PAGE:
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Cervical Degenerative Disc Disease: Non-Surgical Treatments
April 12th ,2023

Cervical Degenerative Disc Disease: Non-Surgical Treatments

Cervical degenerative disc disease (CDDD) is when the discs between the vertebrae in the neck become damaged, leading to chronic pain and stiffness.

Symptoms may include neck pain and stiffness, radiating pain in the arms or shoulders, muscle weakness, tingling and numbness in upper limbs, headaches, and loss of range of motion. Treatment may involve spinal injection procedure based on severity, lifestyle modifications, physical therapy, medications.

How is Cervical Degenerative Disc Disease caused?

Cervical degenerative disc disease is mainly caused by age-related wear and tear of the intervertebral discs in the spine. The discs can become dry and brittle as people age, leading to tears, bulges, and reduced flexibility. This can lead to pain, stiffness, and nerve compression.

Other causes of Cervical Degenerative Disc Disease include:

  • Injury: Trauma to the spine can cause the discs to become damaged, leading to dehydration and degeneration.
  • Overuse: People who engage in repetitive activities such as lifting heavy objects, or performing motions over and over again, put extra strain on their spine and discs, leading to wear and tear.
  • Genetics: Certain genetic predispositions may make some more likely to suffer from degenerative disc disease.
  • Smoking: Smoking is known to reduce the ability of the discs to receive nutrients, leading to degeneration.

Symptoms of Cervical Degenerative Disc Diseases

Some of the symptoms of Cervical Degenerative Disc Disease include:

  • Neck pain
  • Stiffness in the neck
  • Pain that radiates down the arms, shoulders, and back
  • Weakness in the arms and legs
  • Numbness in the arms and legs
  • Loss of coordination
  • Difficulty walking or balancing
  • Muscle spasms
  • Headaches
  • Difficulty concentrating

Cervical Degenerative Disc Disease Treatment

  • Lifestyle Changes

When looking at a computer monitor or swimming, craning the neck forward can be especially painful for the neck. Pain usually disappears when certain activities are avoided or modified for a few days or weeks. A strong posture should also be maintained when sitting (instead of slouching or flexing your neck forward while driving, focusing on a cell phone, etc.). Staying hydrated, quitting smoking, and eating well are also important for disc health.

  • Medication or Injections

Pain relievers such as acetaminophen, ibuprofen or others may be helpful. It is possible that the doctor will prescribe stronger pain medication, such as oral steroids or muscle relaxants, if the initial medication does not work. Furthermore, certain types of injections deliver medication directly into certain parts of the neck. For example, cervical epidural steroid injections and facet injections.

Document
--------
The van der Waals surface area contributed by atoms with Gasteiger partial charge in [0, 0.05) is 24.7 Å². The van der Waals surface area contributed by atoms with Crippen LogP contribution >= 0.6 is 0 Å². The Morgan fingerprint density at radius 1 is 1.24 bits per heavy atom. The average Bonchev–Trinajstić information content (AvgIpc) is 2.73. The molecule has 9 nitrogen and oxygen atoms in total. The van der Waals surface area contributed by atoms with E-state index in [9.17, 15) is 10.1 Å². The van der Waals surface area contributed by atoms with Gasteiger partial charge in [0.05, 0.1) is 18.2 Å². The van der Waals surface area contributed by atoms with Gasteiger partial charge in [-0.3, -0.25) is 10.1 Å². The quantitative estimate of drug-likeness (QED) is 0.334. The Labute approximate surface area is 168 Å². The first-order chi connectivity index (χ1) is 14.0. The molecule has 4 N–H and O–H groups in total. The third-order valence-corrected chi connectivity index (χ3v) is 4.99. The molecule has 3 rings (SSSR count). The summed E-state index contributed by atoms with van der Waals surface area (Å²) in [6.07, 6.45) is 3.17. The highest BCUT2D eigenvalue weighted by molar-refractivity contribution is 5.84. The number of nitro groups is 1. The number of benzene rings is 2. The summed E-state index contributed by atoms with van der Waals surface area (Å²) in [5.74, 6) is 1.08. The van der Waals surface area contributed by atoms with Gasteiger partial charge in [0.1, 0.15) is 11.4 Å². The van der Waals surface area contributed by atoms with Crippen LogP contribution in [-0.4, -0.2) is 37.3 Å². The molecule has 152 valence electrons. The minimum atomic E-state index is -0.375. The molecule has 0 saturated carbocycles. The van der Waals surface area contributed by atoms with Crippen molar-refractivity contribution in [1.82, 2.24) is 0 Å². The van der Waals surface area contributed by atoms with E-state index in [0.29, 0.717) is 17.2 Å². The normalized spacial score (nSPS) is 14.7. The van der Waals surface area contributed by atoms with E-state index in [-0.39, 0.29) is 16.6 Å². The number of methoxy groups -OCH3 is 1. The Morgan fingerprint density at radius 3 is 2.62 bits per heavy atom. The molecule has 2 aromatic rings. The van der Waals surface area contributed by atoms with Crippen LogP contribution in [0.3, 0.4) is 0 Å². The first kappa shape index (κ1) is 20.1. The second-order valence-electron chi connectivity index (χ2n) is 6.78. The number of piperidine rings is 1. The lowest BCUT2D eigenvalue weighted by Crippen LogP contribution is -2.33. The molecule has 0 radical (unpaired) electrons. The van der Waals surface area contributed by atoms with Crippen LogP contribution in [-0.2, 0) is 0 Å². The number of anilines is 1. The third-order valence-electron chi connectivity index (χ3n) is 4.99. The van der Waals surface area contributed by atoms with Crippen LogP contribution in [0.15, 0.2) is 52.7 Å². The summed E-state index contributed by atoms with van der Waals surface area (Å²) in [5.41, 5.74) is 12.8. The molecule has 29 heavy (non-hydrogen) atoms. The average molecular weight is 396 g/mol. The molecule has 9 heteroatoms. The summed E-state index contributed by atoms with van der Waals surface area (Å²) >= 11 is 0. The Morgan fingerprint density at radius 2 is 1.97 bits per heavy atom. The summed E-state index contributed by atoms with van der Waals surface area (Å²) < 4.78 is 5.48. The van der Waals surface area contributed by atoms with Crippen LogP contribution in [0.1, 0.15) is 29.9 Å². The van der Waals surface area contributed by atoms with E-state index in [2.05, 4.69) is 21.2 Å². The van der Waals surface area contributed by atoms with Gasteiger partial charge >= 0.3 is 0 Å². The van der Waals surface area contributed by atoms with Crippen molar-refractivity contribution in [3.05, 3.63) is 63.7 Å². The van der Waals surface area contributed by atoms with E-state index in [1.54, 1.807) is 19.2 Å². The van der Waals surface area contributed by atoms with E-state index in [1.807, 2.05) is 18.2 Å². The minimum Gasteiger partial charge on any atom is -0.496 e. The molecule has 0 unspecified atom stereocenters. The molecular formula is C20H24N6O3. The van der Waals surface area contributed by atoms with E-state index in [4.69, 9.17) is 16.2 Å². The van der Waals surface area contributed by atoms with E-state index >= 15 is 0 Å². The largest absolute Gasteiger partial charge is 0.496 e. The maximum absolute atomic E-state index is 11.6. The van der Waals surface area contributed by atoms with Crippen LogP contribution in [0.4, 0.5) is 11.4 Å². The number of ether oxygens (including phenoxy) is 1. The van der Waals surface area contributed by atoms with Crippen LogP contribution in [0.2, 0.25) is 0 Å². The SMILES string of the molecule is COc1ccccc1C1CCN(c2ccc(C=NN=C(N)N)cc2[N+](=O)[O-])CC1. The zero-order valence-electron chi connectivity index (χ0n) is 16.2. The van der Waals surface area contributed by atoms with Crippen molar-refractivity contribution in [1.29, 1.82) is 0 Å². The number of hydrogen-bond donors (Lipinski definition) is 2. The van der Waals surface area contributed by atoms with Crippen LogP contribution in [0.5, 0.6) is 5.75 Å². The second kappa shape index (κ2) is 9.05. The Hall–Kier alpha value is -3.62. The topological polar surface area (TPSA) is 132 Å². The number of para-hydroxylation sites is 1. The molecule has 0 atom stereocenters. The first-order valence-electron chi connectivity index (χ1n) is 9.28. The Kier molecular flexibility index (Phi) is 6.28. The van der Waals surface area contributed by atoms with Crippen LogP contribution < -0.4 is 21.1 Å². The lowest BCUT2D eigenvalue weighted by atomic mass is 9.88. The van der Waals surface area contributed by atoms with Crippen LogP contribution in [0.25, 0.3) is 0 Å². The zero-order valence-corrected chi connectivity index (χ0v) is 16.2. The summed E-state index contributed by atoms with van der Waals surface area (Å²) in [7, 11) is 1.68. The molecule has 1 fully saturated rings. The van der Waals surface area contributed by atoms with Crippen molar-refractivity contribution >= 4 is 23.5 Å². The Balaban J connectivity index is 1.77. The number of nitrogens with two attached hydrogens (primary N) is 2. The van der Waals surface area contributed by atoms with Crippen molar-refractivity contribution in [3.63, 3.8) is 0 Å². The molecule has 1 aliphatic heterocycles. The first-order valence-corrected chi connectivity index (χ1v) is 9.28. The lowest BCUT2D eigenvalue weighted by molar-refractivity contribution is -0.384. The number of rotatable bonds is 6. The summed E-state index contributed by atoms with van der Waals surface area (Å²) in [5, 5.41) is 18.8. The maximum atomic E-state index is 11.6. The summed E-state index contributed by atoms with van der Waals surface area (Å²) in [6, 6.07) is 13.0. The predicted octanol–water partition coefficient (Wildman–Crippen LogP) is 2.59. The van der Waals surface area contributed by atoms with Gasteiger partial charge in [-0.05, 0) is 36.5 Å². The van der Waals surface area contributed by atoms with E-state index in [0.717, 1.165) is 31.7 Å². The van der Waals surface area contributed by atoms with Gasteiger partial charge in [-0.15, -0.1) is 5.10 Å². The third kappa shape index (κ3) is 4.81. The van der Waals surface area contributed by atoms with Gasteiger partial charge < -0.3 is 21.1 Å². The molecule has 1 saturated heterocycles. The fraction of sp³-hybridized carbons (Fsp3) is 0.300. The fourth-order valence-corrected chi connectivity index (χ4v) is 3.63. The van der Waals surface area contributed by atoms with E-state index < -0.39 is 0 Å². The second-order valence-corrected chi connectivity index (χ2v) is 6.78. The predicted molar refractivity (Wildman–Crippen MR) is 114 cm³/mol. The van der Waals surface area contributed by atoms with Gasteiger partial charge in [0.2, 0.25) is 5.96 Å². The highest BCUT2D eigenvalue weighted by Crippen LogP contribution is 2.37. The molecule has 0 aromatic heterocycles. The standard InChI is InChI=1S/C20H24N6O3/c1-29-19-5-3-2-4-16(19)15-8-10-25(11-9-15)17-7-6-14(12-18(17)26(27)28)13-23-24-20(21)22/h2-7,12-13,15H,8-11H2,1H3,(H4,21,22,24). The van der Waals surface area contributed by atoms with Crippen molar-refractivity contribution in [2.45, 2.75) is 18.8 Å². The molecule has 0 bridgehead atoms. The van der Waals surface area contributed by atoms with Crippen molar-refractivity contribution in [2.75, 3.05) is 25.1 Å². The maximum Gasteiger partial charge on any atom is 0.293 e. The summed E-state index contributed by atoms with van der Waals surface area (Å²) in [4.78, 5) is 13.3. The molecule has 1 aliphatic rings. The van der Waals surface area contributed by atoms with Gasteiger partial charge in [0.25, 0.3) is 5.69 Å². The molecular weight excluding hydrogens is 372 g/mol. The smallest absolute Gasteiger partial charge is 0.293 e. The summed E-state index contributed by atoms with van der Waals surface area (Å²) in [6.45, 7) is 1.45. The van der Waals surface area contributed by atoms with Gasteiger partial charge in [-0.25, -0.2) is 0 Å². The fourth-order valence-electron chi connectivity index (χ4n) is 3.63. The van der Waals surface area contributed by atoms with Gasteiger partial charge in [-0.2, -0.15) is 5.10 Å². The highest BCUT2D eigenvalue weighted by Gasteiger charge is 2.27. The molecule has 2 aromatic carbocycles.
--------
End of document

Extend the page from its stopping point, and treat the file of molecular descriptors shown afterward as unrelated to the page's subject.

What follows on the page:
• Ice and/or Heat Therapy.

Ice packs or heated gel packs can be applied to the uncomfortable part of the neck to relieve pain.

  • Physical therapy

Exercising and stretching are usually part of a non-surgical treatment program for neck pain. Physical therapists and other health professionals can prescribe stretching and exercise regimens that are tailored to the patient's needs. Neck pain can generally be reduced by increasing strength and flexibility.

  • Manual manipulation

A qualified health professional can adjust the cervical spine to increase range of motion and/or reduce pain. In order to perform manual manipulation of the neck, a physical examination or imaging study should first be performed based on the symptoms.

When to see a doctor?

It is important to seek medical attention if you are experiencing any of the symptoms associated with cervical degenerative disc disease. These symptoms may include pain, numbness, tingling, and weakness in the neck, shoulders, arms, and legs. If the symptoms persist or worsen, seek medical attention immediately.


Cervical degenerative disc disease can be managed effectively with a combination of non-surgical treatments. The goal of non-surgical treatments aims to reduce pain and improve function, allowing for an improved quality of life. Your doctor can help determine the best non-surgical treatment plan for you.

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